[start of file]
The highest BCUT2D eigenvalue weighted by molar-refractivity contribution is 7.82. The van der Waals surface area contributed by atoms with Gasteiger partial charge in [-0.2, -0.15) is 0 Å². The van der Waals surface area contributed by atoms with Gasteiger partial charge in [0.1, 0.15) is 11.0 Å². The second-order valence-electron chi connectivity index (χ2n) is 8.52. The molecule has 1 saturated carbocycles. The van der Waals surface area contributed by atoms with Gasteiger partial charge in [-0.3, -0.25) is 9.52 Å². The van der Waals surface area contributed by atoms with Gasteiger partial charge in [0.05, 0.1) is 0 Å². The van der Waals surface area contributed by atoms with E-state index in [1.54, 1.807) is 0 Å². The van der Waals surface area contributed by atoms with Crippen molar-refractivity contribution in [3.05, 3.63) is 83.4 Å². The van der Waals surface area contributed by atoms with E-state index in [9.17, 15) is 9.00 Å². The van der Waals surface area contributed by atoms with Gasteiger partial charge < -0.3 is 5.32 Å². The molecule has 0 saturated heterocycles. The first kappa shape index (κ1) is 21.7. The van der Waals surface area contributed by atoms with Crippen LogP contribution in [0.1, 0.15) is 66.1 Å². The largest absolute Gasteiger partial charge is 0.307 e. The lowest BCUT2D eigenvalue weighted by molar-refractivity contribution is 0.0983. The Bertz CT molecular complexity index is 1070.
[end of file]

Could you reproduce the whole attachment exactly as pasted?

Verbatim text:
The highest BCUT2D eigenvalue weighted by molar-refractivity contribution is 7.82. The van der Waals surface area contributed by atoms with Gasteiger partial charge in [-0.2, -0.15) is 0 Å². The van der Waals surface area contributed by atoms with Gasteiger partial charge in [0.1, 0.15) is 11.0 Å². The second-order valence-electron chi connectivity index (χ2n) is 8.52. The molecule has 1 saturated carbocycles. The van der Waals surface area contributed by atoms with Gasteiger partial charge in [-0.3, -0.25) is 9.52 Å². The van der Waals surface area contributed by atoms with Gasteiger partial charge in [0.05, 0.1) is 0 Å². The van der Waals surface area contributed by atoms with E-state index in [1.54, 1.807) is 0 Å². The van der Waals surface area contributed by atoms with Crippen molar-refractivity contribution in [3.05, 3.63) is 83.4 Å². The van der Waals surface area contributed by atoms with E-state index in [9.17, 15) is 9.00 Å². The van der Waals surface area contributed by atoms with Gasteiger partial charge < -0.3 is 5.32 Å². The molecule has 0 saturated heterocycles. The first kappa shape index (κ1) is 21.7. The van der Waals surface area contributed by atoms with Crippen LogP contribution in [0.1, 0.15) is 66.1 Å². The largest absolute Gasteiger partial charge is 0.307 e. The lowest BCUT2D eigenvalue weighted by molar-refractivity contribution is 0.0983. The Bertz CT molecular complexity index is 1070.